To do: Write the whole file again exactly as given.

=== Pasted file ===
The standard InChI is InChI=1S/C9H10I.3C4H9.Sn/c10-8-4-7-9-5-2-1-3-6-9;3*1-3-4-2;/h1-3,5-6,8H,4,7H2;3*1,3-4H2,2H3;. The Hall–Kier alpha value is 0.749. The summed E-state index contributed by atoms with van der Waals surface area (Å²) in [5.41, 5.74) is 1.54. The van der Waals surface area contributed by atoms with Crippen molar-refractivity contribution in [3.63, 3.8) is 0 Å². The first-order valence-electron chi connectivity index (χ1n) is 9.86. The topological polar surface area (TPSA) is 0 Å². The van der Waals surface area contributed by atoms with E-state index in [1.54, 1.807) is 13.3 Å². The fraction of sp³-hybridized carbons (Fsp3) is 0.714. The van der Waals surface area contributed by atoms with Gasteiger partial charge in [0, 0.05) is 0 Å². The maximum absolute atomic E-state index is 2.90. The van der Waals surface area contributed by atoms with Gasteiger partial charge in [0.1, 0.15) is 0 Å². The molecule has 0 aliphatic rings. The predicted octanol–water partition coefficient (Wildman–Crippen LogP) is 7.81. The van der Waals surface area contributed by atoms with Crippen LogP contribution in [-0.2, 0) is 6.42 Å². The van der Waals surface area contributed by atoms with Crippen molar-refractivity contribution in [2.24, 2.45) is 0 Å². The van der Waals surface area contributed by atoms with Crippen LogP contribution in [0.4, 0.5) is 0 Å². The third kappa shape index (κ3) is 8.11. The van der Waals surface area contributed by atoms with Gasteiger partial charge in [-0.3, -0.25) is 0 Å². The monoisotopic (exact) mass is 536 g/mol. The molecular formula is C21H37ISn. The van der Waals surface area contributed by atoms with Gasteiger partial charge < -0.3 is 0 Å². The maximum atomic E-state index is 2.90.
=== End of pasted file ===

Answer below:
The standard InChI is InChI=1S/C9H10I.3C4H9.Sn/c10-8-4-7-9-5-2-1-3-6-9;3*1-3-4-2;/h1-3,5-6,8H,4,7H2;3*1,3-4H2,2H3;. The Hall–Kier alpha value is 0.749. The summed E-state index contributed by atoms with van der Waals surface area (Å²) in [5.41, 5.74) is 1.54. The van der Waals surface area contributed by atoms with Crippen molar-refractivity contribution in [3.63, 3.8) is 0 Å². The first-order valence-electron chi connectivity index (χ1n) is 9.86. The topological polar surface area (TPSA) is 0 Å². The van der Waals surface area contributed by atoms with E-state index in [1.54, 1.807) is 13.3 Å². The fraction of sp³-hybridized carbons (Fsp3) is 0.714. The van der Waals surface area contributed by atoms with Gasteiger partial charge in [0, 0.05) is 0 Å². The maximum absolute atomic E-state index is 2.90. The van der Waals surface area contributed by atoms with Gasteiger partial charge in [0.1, 0.15) is 0 Å². The molecule has 0 aliphatic rings. The predicted octanol–water partition coefficient (Wildman–Crippen LogP) is 7.81. The van der Waals surface area contributed by atoms with Crippen LogP contribution in [-0.2, 0) is 6.42 Å². The van der Waals surface area contributed by atoms with Crippen molar-refractivity contribution in [2.24, 2.45) is 0 Å². The van der Waals surface area contributed by atoms with Crippen LogP contribution in [0.4, 0.5) is 0 Å². The third kappa shape index (κ3) is 8.11. The van der Waals surface area contributed by atoms with Gasteiger partial charge in [-0.3, -0.25) is 0 Å². The monoisotopic (exact) mass is 536 g/mol. The molecular formula is C21H37ISn. The van der Waals surface area contributed by atoms with Gasteiger partial charge < -0.3 is 0 Å². The maximum atomic E-state index is 2.90.